We chat to Francesca Ridgard, a lifeguard at London Royal Docks, to find out what it’s like to lifeguard outdoors in winter.
How different is it lifeguarding in winter compared to in the summer?
The key factors of lifeguarding are prevention, recognition and rescue. In the summer, this is a more straightforward exercise given the temperate conditions, but in winter you are much more alert to the weather, water and the people you have swimming. This calls for more engagement with swimmers which is a hugely positive thing. You’re not just providing a safety service, you’re giving an education that helps with a swimmer’s cold water journey and enjoyment of the experience.
How often do you have to enter the water in winter to help swimmers?
Thankfully, I haven’t had to enter the water to help a swimmer yet this season thanks to the information and advice we provide at Love Open Water (LOW). Although sadly, I have had to enter a few times to rescue non-swimmers and those under the influence of drink and drugs. The biggest risk in winter is cold water shock and hypothermia. The difficulty with lifeguarding those risks is that from an outsider’s point of view you can only really tell if a swimmer is in trouble once the effects start to take hold.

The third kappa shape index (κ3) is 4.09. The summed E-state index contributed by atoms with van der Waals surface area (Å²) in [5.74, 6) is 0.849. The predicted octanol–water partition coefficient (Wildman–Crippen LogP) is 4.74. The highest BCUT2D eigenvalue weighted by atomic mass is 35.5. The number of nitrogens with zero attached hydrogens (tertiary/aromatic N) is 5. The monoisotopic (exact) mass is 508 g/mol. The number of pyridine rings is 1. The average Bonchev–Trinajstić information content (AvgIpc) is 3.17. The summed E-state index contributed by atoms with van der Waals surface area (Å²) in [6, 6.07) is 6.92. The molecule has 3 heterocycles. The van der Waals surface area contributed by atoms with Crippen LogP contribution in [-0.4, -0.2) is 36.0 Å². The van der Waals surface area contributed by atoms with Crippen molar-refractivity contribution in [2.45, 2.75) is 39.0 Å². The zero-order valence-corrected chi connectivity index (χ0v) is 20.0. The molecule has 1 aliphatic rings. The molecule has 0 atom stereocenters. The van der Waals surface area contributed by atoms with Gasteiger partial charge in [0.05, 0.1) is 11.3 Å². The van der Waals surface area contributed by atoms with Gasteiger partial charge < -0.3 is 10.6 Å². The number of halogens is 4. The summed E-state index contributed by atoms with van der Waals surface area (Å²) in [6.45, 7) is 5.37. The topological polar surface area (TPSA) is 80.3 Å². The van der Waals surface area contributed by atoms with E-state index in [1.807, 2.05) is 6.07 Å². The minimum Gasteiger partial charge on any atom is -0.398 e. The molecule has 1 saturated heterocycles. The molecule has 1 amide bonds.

What does your lifeguarding training entail for cold water?
Getting in the water, a lot! It is important to know your own body’s limitations, because if someone is in trouble then you need to be able to get them fast and get them out of the water to give them the best chance of recovery. As such, the more you can get in the water to maintain acclimatisation, the better.
At LOW London Royal Docks, the winter lifeguards practise weekly time trials to ensure we can reach swimmers and recover them within set time periods depending on the water temperature.
How do you keep vigilant on cold days?
Interaction with swimmers makes for a busy brain. When you work at regular sites, you become aware of the quirks of the frequent swimmers: Matt who has to outwardly lecture himself to get in the water, Debs and Dani who are always in competition, Scott the Jedi who will be in the water far longer than anyone else, Pete who has more neoprene than a Zone3 warehouse… that combined with the added alertness and attention required for new swimmers keeps you on the ball. It also means you’re quick to notice if there are any changes in a swimmer’s habits so that you can check in on them and make sure they’re not pushing the boundaries.
If you are interested in becoming an RLSS Open Water Lifeguard, find more information at nowca.org/lifeguard-courses. Courses run from April to October at LOW venues.